now speaks of Russia. This should not necessarily be interpreted as a campaign against Russian as a state, but rather as a campaign against Russia as a supplier of illegal funds to the opposition.

By the way, I'm not sure how much truth in such a statement, especially for Sannikov. I know that supported the Belarusian Neklyaeva money that belonged to Russia. So there may be more propaganda than truth.

Maksimyuk: Judging by the promotional signals from Moscow, the Kremlin would not mind to replace Lukashenko someone else, more compliant to their influence. How do you assess the current situation in Belarusian-Russian relations? What will happen to the price of Russian gas for Belarus?

Marples: The current relations were in a difficult position. Challenging even to the extent that the Russian leaders may be difficult to agree on Lukashenko once again. This, incidentally, applies to both sides. Both sides angazhavalisya in an unreasonable and contemptuous propaganda against each other. Especially Medvedev, who had previously been more reticent than Putin. And now both Russian leaders clearly unhappy with Lukashenka.

But on the other hand, I do not think that Russia in this election is the candidate. None of the leaders of Russian opposition is not taken into account as a possible successor to Lukashenko in the short term. In addition, Russia does not want to she was accused of interference in this campaign.

As the price of Russian gas for Belarus in the far future, I think that the Kremlin decided to patiently wait. The Kremlin understands that the main change will not occur on December 19, no matter what the outcome then manifest.

The Kremlin has decided to wait patiently.

The change in perspective rather believe the next six months or two years, as a result of pressure by other means. One of these tools — negotiations on a new price of gas. If Russia decides it no longer wants to have relations with Lukashenka, it uses its pressure through these other means, waiting patiently until a potential leader. I would say that the most likely candidate for such a leader will be someone from the current administration, the present government of Belarus, which Moscow had previously had a relationship and believed to be reliable, and that in fact has some support among the electorate.

Europe would be best approached 55 percent

Maksimyuk: Let's turn now to Europe. Former angazhavanastsi Europe in Belarus elections this year will not be seen. But we see the efforts of the EU to seduce Lukashenko that he held elections that Europe could recognize as democratic. Do you think that the EU is ripe to recognize the stunning victory of Lukashenko and invite him to Brussels?

Marples: It's a very good question, and I had to think about it a lot longer than the others. I think the European Union is aware of himself that Lukashenko will keep his job, at least in the near future, and therefore hopes that it will be possible to configure a relationship with him, if he fulfills certain conditions, after which it can be to give 3 billion euros or thereabouts.

But the recognition of a stunning victory — is another matter. This victory is not very likely, especially if we take into account public opinion polls. I've seen a few of these surveys. Presidential poll, of course, gives Lukashenko support at 70 percent, which is a pure farce. Most polls give him support at 30-45 percent. But it is the support of people with the sample from which vote will actually 70-80 percent of people. So that the support of Lukashenko — somewhere around 35 percent. And that, as in the past, support that does not allow him to win in the first round.

So, if the elections will end another stylish victory at 83-85 percent, then to Brussels to put a difficult dilemma. After all, no one would believe that such a victory has turned to the free will of the voters.

But if the result will be much smaller (here I am not saying that it will be so)

Europeans can accept such a result.

somewhere on vrovni 50-55 percent, while the Europeans can say: Well, it's pretty reasonable result, taking into account the fact that we have seen. Lukashenko, as everyone can see more popular, and was no one who would put at risk its popularity. So they can take such a result, especially if the observers from the OSCE will not inform about any violations during the campaign.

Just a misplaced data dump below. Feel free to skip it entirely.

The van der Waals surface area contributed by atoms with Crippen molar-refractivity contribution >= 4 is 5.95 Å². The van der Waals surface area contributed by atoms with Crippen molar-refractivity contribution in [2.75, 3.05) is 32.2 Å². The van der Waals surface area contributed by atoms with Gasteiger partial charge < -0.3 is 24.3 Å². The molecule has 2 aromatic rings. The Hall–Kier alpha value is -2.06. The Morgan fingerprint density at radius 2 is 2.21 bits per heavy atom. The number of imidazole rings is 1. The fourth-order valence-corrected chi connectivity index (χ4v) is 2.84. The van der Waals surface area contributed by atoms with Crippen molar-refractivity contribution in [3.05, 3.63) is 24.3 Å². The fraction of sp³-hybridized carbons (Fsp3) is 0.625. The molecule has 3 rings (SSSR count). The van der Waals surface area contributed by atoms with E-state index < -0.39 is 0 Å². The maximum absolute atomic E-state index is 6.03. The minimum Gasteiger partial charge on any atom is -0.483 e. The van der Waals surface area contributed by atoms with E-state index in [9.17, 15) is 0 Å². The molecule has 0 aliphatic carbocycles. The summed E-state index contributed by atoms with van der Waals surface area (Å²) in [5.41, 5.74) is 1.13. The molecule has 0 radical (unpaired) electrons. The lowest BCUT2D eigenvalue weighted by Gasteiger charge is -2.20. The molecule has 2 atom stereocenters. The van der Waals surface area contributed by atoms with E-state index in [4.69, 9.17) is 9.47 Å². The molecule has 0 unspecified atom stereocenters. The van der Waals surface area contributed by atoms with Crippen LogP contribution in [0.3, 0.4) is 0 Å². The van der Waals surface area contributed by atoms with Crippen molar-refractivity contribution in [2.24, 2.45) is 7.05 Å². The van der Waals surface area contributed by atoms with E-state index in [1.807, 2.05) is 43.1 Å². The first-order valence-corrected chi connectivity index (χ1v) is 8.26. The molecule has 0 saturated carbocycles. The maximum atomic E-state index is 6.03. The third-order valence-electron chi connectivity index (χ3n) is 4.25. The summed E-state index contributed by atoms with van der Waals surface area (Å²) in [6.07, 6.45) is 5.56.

So, it seems to me that there is a dilemma and Lukashenko himself. Well, because if Lukashenka agrees to its official result was at the level of 50-55 per cent — I've been cynically note that no free and fair elections in Belarus, and so will not be — then the society that would mean that his popularity plummeted. From his point of view — it is a problem. Why is my score so much lower than the previous together? Recall that the last time he claimed that the official 83 percent — is the result of intentionally reduced in order not to confuse the public.

At the Washington direction UNCHANGED

MaksimyukWhat do you think about the perception of the current political situation in Belarus Washington?

Marples: I do not think that this perception has changed a lot compared to the previous period. The current administration in Washington is waiting for all the signals from Belarus to answer some counter moves.

Washington is not in a hurry.

I think the current stalemate in the relationship will continue for some time. I also think that Washington's relations with the great powers is more important than children. Relations with Russia are of utmost importance for Washington, and therefore, taking into account that Belarus had a quarrel with Russia, Washington will not rush to correct relations with Minsk. In short, I do not see any solution to this situation in the near future.

Maksimyuk: So for you to sign a joint declaration Hillary Clinton and Sergei Martynov in Astana does not mean the beginning of improving bilateral relations?

Marples: I think it is too early to tell. Wait a month or two to see which way to go will be the event.

What do they think Canada?

Maksimyuk: Professor Marples, a conversation with you — this is a rare occasion, if you can, so to speak, first-hand information that the Canadian government is thinking about Lukashenko and his regime. We've heard that once your government has not allowed the aircraft to refuel Lukashenko on Canadian soil, but little more. And so to complete this question: How has your government refers to Lukashenko — good or bad?

Marples: The current Canadian government has a very specific position with regard to democracy. Although Belarus is far more from Canada than Ukraine — Ukraine is close to us with a focus on its huge diaspora in us — and though in the case of Belarus the Canadian government does not feel such pressure, as regards Ukraine, yet Canada is inviolable position towards Belarus . Canada condemns the human rights situation in Belarus, the disappearance of politicians, the lack of free and fair elections. Canada continues more or less a relationship with Minsk that existed between Washington and Minsk over the presidency of George W. Bush. Generally speaking, Canada believes that Belarus today is not moving in the right direction.